Company letterhead invalidates Notice of Employee Representational Rights
Enterprise Bargaining Alert - 27 January 2016
The Fair Work Commission (Commission) has rejected an enterprise agreement application because the Notice of Employee Representational Rights (Notice) was wrongly placed on company letterhead. In this latest saga, Commissioner Cambridge held that the additional information - namely the company's logo and letterhead - invalidated the Notice.1
This decision follows an earlier case in which the Commission rejected an enterprise agreement because the employer had stapled two extra pages to the prescribed Notice.2
Employers will also be aware that the template notice in Schedule 2.1 of the Fair Work Regulations 2009 (Cth) includes options relating to low-paid authorisations and where employees are covered by an individual agreement-based transitional instrument. The intention is that these sections are to be deleted from the Notice if there is no applicable low-paid authorisation, or where there are no employees covered by a former Australian Workplace Agreement (AWA) or Individual Transitional Employment Agreements (ITEA). A Notice may also be defective if the employer fails to omit such irrelevant information.3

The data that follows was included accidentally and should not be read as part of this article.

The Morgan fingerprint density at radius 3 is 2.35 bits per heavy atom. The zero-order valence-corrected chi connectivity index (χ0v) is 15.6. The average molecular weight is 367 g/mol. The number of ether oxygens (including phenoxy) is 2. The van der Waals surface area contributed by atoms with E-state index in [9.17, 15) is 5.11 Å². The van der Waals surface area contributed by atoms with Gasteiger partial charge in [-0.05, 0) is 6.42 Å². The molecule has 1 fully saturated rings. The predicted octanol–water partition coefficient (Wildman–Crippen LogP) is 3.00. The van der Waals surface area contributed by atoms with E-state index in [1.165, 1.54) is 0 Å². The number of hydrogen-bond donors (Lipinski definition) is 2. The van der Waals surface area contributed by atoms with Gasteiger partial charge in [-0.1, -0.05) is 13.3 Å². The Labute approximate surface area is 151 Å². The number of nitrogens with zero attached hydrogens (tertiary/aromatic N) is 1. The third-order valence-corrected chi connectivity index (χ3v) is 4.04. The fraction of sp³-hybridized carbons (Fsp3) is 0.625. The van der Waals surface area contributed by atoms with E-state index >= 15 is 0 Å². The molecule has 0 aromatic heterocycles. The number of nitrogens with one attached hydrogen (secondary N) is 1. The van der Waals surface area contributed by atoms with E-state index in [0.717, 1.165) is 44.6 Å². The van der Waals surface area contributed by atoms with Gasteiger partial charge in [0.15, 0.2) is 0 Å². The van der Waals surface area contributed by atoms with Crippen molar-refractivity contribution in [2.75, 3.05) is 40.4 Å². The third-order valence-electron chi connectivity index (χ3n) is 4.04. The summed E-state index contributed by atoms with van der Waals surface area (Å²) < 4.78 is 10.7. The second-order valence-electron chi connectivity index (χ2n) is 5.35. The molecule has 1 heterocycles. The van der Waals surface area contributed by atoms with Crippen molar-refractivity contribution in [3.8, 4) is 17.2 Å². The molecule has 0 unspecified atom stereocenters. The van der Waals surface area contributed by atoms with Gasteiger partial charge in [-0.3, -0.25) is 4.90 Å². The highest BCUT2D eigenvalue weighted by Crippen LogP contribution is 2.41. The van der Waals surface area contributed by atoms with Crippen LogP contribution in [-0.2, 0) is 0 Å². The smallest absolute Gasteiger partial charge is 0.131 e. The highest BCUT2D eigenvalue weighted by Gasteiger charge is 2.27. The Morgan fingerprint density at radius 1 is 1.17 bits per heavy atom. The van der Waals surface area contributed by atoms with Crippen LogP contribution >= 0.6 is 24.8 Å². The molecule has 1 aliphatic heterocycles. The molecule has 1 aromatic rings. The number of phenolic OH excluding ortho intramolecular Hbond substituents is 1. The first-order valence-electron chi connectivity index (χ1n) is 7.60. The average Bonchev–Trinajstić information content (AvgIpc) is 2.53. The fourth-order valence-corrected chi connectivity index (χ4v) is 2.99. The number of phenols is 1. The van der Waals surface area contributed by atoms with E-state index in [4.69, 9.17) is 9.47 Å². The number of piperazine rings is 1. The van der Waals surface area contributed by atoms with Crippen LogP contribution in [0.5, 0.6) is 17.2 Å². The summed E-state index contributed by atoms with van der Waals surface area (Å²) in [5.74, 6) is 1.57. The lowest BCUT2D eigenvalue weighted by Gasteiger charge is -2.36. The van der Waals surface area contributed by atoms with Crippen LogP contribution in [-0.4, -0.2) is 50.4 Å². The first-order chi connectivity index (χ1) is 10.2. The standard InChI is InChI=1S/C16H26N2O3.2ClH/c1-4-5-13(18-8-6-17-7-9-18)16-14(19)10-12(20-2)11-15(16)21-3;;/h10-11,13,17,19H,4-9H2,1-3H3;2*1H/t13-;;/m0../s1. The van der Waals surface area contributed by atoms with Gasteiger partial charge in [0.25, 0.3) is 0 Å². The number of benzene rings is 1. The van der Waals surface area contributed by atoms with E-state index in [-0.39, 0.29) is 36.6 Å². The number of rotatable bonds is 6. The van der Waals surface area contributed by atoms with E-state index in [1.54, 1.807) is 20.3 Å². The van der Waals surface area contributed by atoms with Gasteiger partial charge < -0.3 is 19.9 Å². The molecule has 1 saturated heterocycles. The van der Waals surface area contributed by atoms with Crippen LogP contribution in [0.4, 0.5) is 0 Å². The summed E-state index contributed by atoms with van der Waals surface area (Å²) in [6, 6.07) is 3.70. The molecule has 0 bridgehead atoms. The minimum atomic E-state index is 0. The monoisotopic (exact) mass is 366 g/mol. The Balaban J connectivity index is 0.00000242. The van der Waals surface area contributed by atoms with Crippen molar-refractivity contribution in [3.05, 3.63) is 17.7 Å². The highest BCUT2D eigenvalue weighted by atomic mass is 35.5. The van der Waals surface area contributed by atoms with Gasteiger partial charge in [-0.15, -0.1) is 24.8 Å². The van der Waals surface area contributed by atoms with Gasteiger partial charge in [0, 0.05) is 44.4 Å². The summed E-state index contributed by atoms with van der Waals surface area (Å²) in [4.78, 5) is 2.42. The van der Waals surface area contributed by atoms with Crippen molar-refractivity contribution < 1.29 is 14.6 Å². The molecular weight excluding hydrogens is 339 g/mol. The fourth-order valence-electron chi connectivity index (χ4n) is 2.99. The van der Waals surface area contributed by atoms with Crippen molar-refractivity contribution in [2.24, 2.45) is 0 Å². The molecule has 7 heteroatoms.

Bottom line for employers
The Commission's Enterprise Bargaining Benchbook states:
The employer must NOT change the content of the Notice by adding or removing any text, apart from inserting the employer's name and other details which are specifically required to be included.
If the employer varies the content of the Notice, the Fair Work Commission cannot approve the enterprise agreement.
The Notice needs to be placed on plain paper. Employers must also delete the optional sections in the Notice if these do not apply. No other materials should be issued with the Notice.
While this decision seems to be a very technical application of the Fair Work Act 2009 (Cth), it represents the current law. Employers should apply this technical interpretation until such time as the Full Bench of the Commission delivers a different view.
Employers who are in the process of negotiating an enterprise agreement should double-check any Notices previously issued. If the Notice was issued on company letterhead, did not omit the options which did not apply to the employees to be covered by the enterprise agreement or in way attached any other information, the employer must re-issue the Notice to correct any errors.
The Commission has no discretion to approve the enterprise agreement if the Notice requirements are not strictly adhered to.
Andrew Farr, Partner
Emma Purdue, Senior Associate
1 DP World Brisbane Pty Ltd  FWC 385
2 Peabody Moorvale Pty Ltd v Construction, Forestry, Mining and Energy Union (CFMEU)  FWCFB 2042
3 Qualia Wine Services Pty Ltd  FWC 5775
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